Readers Question: how to evaluate the reliability of economic data?
This is a good question. In brief, some issues to consider
Is there a political corner? – Political inclination of the media / think tank
- In what context are the data presented? How to interpret the data. If we consider nominal data, real data or a percentage of GDP, each statistic will give a different impression.
- Is the data used to support a particular opinion? – Does the publisher search for data that supports a particular opinion? For example, if you want to be critical of the 1980s, you can find data that shows a rapid decline in production work. If I wanted to give a more optimistic impression, I could find data on the time lost due to strikes
- Who publishes the data? Do the statistical authorities have independence and good results? For example, countries like Argentina and China have been accused of bringing data like inflation for political reasons below. UK ONS has a reputation for independence.
- How do you compare data with other statistics? An example, in the United States, there is criticism of US inflation data (from organizations like “Shadow Stats” that claim that the real inflation rate is much higher because the American statistical agency ignores the changes in the product quality. However, the billions of prices project “suggests an inflation rate very similar to that of the official agency. See” Billions of prices cannot be wrong “by Tim Harford in the FT
- How is the data collected? Does it come from a small survey, which may have sampling errors or is it a national survey?
- How selective is the data? The choice of particular years can give a particular impression. For example, data from the 1950s and 1960s suggest that the relationship of the Phillips curve works. But, if you choose the 70s, the relationship is interrupted.
- How to use the data? Does an increase in the budget deficit mean that the government has failed or is it a correct response to an economic recession?
- Who should attribute credit / guilt to the data? US presidents are often judged on economic data, but to what extent are they really responsible?
What is included in the data? Recently the UK government made the claim that –
"The United Kingdom is the third country that spends more on education in the OECD, and now there are 1.9 million more children in" good "and" exceptional "schools compared to 2010". (1)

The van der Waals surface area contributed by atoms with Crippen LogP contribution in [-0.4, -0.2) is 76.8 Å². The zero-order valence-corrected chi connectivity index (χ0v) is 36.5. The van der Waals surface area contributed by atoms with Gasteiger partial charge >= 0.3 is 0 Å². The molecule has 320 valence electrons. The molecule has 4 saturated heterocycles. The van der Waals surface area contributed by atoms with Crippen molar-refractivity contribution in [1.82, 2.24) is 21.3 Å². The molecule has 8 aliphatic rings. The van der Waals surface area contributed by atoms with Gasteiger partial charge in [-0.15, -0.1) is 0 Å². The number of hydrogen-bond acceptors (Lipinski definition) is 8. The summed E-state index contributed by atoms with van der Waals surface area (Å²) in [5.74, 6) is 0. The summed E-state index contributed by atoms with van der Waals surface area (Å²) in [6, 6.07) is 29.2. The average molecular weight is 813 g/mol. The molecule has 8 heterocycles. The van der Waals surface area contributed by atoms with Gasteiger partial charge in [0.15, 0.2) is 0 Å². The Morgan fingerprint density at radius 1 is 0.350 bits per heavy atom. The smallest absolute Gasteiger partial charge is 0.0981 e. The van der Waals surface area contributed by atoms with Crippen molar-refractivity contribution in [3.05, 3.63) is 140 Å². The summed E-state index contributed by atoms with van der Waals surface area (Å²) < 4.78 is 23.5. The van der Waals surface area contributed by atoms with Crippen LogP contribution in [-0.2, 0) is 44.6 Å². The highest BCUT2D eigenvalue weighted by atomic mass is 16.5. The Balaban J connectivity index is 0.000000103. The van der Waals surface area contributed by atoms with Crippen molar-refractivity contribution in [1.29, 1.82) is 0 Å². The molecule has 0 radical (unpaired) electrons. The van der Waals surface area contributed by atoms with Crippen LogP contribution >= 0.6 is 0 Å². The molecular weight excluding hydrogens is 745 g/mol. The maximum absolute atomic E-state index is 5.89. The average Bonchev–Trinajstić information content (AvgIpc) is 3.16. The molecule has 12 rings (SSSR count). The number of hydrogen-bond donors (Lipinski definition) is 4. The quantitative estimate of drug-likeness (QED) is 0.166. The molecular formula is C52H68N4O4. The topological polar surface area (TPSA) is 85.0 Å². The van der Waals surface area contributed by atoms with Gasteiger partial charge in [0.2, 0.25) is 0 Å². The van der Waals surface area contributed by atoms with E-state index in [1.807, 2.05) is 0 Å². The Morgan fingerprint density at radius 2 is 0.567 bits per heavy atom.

This is a statistic used by the government to reject requests for “cuts” in spending. However, critics argue that the data is misleading because this statistic includes private spending on tuition and universities. Therefore, at best, the statistics are a misleading guide to public spending in high school.
According to the School School, it has re-recorded the data on the OECD website, so that only public spending on education has been counted as a percentage of GDP in all countries. In this metric, the United Kingdom fell from third place to 15 for education expenses as a percentage of GDP, out of the 36 member countries.
Spending per capita
Another problem is that the government aims to spend on higher education and more students in a good school. However, the UK is also experiencing population growth. Nominal increases in expenditure are misleading if the number of students involved is excluded. A more useful statistic is to measure spending per student, as this statistic is better translated into educational resources per student.
Likewise, spending on medical care is subject to similar uncertainties.
Actual expenditure on medical care has increased, but as a percentage of GDP it has decreased.
Worst level of UK debt on record
This graph shows the total debt level of the UK government. It shows a rapid increase since 2002. It is true that the latest figures show a record level of total UK debt. However, at best, it is a misleading figure. Total debt levels need context. What percentage of GDP? What percentage of tax revenue? If the GDP increases at the same rate as the total debt, the debt is manageable.
This may seem like a record level of debt as % of GDP, but it is also useful to put in a historical context.
In this context, the increase in debt as a percentage of GDP seems less dramatic.
Another problem is how to use the data. A newspaper may report rising debt levels by assuming that this is a “bad thing”, but from a Keynesian point of view, an increase in public debt during a recession would be considered a necessary or even beneficial response to the recession.
A quarter of economic growth is always an unreliable guide to judging economic performance.